AP Photo

Pirates shut out Reds, will host NL Wild Card game against the Cubs

3 Comments

The Pirates shut out the Reds 4-0 on Sunday, clinching the first NL Wild Card slot, which means they will host the Cubs in the Wild Card game. The winner will travel to St. Louis to play the Cardinals in the NLDS on October 9. The Pirates end the season with a 98-64 record, their best record since 1991 when they also finished 98-64.

Starter J.A. Happ pitched six shutout innings, limiting the Reds to three hits and three walks while striking out seven. Relievers Joakim Soria, Tony Watson, and Mark Melancon each pitched a scoreless inning behind Happ to finish out the game.

Neil Walker provided the Pirates’ first run with an RBI single in the first inning. Pedro Alvarez ripped a solo homer in the fourth, Jordy Mercer doubled in a run in the sixth, and Josh Harrison hit an RBI double in the seventh to account for all of the offense.

The Cubs beat the Brewers 3-1 on Sunday to finish with a 97-65 record. They’re in the playoffs for the first time since 2008.

Evan Gattis says he is ‘done playing’ baseball

Evan Gattis
Bob Levey/Getty Images
Leave a comment

In a recent appearance on the 755 Is Real Podcast, hosted by The Athletic’s David O’Brien and former Braves reliever Eric O’Flaherty, catcher Evan Gattis confirmed he is “done playing” baseball. Gattis said back in October that he didn’t have any desire to continue playing the game, so this news comes as no surprise.

Gattis, 33, hit .226/.284/.452 with 25 home runs and 78 RBI for the Astros in 2018. The Astros did not extend him a qualifying offer, then $17.9 million. Though reporting on specific offers is scant, it is hard to imagine he received zero offers, or would have received zero offers if he were still interested in playing.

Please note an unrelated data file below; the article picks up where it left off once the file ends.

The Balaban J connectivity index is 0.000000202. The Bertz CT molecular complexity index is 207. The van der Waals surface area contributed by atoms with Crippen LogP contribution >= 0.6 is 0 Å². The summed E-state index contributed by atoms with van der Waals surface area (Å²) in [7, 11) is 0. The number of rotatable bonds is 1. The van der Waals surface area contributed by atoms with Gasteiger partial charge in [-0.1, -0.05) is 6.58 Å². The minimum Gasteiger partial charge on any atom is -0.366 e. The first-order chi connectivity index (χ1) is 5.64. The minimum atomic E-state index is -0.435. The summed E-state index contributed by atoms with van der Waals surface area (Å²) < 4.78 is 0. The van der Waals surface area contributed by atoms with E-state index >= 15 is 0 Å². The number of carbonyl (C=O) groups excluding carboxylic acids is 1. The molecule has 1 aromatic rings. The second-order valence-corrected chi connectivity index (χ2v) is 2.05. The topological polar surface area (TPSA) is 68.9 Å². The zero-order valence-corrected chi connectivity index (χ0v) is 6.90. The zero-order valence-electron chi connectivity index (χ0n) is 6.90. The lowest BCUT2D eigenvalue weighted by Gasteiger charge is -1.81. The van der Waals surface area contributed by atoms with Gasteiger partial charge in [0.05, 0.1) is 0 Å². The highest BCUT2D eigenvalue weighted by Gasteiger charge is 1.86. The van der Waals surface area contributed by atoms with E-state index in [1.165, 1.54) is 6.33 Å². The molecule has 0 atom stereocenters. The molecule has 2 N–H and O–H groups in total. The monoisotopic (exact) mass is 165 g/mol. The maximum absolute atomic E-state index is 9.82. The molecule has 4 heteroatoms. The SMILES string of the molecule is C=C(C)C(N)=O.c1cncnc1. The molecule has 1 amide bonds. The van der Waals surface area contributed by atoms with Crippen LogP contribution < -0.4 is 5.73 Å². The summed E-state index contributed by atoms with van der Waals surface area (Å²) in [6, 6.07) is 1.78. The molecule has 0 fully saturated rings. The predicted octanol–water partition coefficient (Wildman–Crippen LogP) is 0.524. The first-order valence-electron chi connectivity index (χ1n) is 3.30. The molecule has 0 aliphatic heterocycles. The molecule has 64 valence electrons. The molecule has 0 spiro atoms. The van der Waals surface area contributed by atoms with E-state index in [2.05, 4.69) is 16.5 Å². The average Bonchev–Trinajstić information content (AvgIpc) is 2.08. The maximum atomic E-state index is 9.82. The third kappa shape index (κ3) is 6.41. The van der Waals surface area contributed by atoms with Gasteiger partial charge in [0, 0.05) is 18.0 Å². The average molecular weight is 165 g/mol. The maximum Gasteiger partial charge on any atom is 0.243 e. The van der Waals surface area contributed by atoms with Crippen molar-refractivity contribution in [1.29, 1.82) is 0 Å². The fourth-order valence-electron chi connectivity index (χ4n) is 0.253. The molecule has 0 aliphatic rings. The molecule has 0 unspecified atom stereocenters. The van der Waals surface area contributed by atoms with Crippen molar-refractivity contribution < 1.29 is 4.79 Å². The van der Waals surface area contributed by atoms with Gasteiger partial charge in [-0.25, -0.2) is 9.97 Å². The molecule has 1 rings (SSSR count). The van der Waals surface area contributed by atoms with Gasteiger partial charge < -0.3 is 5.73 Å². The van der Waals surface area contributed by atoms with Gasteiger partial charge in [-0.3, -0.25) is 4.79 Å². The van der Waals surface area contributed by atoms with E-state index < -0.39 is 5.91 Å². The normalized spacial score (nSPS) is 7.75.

Gattis has one of the more interesting stories out there. He was a well-regarded college baseball prospect, but he battled anxiety and substance abuse. He checked into rehab and, temporarily, abandoned his baseball-related pursuits. Gattis eventually resumed playing college baseball but suffered an injury, prompting him to drop out of college. He went on to take on some not-so-glamorous jobs, including working in a pizza shop, as a parking valet, a ski-lift operator, and a janitor. Gattis battled more mental health issues, suffering from insomnia and depression, resulting in suicidal ideation. He checked into an inpatient psychiatric ward for several days. Afterwards, Gattis roamed around the west coast, going from Colorado to New Mexico to California to Wyoming.

In 2010, Gattis returned to baseball, playing for the University of Texas of the Permian Basin. He performed rather well, resulting in his being drafted by the Braves in the 23rd round that year. He worked his way through the minors quickly, debuting in the majors in 2013. The rest, as they say, is history. Gattis retires with a career .248/.300/.476 batting line along with 139 home runs, 410 RBI, and 299 runs scored over 2,662 trips to the plate.

The story of Gattis is an important one because mental health in general was not taken seriously, especially among men. It still isn’t, to a large degree, but it’s better now than it was 10 years ago. Due to social taboos and gender norms, men are much less likely to seek help for mental health issues. That Gattis — a burly avatar of testosterone — was willing to be vulnerable about his struggles with his mental health was important.